A very, very important point. Some contributors suggest that it's impossible to be truly neutral & that we should strive for balance in an article instead. Avoid advocacy (no matter how "good" the cause). Articles should aim for verifiable accuracy and reliable, authoritative citations.
Interested in learning more about Wikipedia and neutrality? Read How Wikipedia became a battleground for racial justice.
3. Wikipedia is free content that anyone can use, edit, and distribute
Sounds good but it can be tough. When you contribute an article to Wikipedia, you do not own it and it can (and often will) be ruthlessly edited. Assume a CC-BY-SA licence on whatever you contribute.
4. Wikipedia's editors should treat each other with respect and civility
<Sigh> This should be obvious. However, some people do get emotionally attached to their writing and there are often strong feelings about controversial topics, in which "maintaining a neutral point of view" is just really hard to do. An occasional veteran Wikipedian may get impatient with the innocent editing errors of newcomers. The overall Wikipedia community is well aware of this and seeks (in a number of ways) to promote a friendly, helpful environment.
5. Wikipedia has no firm rules
This is only sort of true since Wikipedia's policies and guidelines often function as rules. Nevertheless, contributors are encouraged to "be bold, but not reckless, in updating articles." Be reassured by the fact that mistakes can be easily fixed.
Wikipedians are strongly advised "don't bite the newcomers".
Image CC-BY-SA, by ST15RMwikipedia
4. Anatomy of Wikipedia's main page
Although the Wikimedia Foundation includes 13 "sister projects," Wikipedia is by far the best-known and the most used. You may have arrived at Wikipedia's main page only long enough to search for something there, or (if you're like most people), you enter some specific page in Wikipedia as the result of a Google search, and never see the main page.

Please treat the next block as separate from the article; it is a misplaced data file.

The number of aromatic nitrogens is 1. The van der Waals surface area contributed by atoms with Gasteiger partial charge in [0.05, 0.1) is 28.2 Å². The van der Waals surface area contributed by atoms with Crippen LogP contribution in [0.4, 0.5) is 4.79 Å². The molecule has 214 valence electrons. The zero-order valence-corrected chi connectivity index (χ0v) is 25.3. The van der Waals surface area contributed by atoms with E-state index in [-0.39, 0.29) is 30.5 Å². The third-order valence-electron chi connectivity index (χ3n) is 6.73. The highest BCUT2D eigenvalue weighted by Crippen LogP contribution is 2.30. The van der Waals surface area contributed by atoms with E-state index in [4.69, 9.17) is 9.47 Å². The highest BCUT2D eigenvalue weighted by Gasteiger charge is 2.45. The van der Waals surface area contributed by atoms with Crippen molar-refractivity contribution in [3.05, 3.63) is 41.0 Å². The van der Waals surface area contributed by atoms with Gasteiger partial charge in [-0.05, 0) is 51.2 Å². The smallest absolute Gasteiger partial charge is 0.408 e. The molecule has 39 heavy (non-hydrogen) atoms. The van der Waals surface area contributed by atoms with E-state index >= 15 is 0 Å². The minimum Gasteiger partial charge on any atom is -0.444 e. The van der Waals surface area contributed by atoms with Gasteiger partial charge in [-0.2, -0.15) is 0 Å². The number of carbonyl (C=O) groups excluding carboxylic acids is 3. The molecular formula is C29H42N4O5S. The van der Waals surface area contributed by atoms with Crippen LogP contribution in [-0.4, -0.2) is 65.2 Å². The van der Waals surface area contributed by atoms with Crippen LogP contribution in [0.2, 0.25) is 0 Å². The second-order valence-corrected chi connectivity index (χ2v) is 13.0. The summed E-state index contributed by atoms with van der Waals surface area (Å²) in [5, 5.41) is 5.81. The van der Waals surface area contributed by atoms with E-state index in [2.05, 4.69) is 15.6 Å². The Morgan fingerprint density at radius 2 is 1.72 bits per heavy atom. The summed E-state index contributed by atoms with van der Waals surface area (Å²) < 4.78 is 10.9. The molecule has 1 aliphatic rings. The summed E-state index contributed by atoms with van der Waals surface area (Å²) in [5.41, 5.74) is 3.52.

But there's a lot more to explore on the main page besides the simple search box. In the next few pages, we'll give you a quick run-down of interesting things to explore on the main page. Here's the whole thing in one view (or you can print a one-page summary here):
4.1. The top- and side menus
Ready to explore?
You may find the following items interesting in the top menu:
User menu (log in first to see all the options): This is where you can set your preferences (including using the much-easier visual editor by default). You can also use your sandbox to practice editing and drafting articles before they go "live."
Tabbed menu: This opens on the Read page by default. But if you'd like to see how the article was negotiated (absolutely critical if you plan on editing a controversial page), check out the Talk tab too.
Welcome! Sometimes there are contests :-)
The sidebar menu is mostly self-explanatory. Check out these items:
Random article: kind of fun when you just feel like surfing in a marginally-educational sort of way.
Print: You can format any article in Wikipedia as a pdf page. (Although it's not prominently supported, you can also collate a collection of articles and print a hardcopy book*.)
Languages: If you are trying to learn another language, viewing a random article in your language of study is an interesting exercise. If you teach ABE or ESL students, have a look at the Simple English version of Wikipedia.
*The Book Creator tool is hidden but still available.
4.2. The middle menus
Featured article: Always well written, well referenced. This is the standard to which Wikipedia aspires.
In the news: Check this for another perspective on current events.
Featured picture: Pretty much what it sounds like.
Try the Gallery Slideshow if you're looking for a diversion.
4.3. The lower menus
Other areas: The Community portal lists opportunities for interaction. If you want to help & don't know where to start, scroll down to the Help out section.
Sister projects: we'll be talking more about these.
Licence: usually CC-BY-SA but some items (images especially) may have additional restrictions.
5. What to do next
Now that you've had a chance to see something of Wikipedia's approach to knowledge creation, we'd like to hear what you think about the nature of knowledge. For your next activity, please view the Explorations discussion forum and post a reply to the topic titled Exploring the nature of knowledge.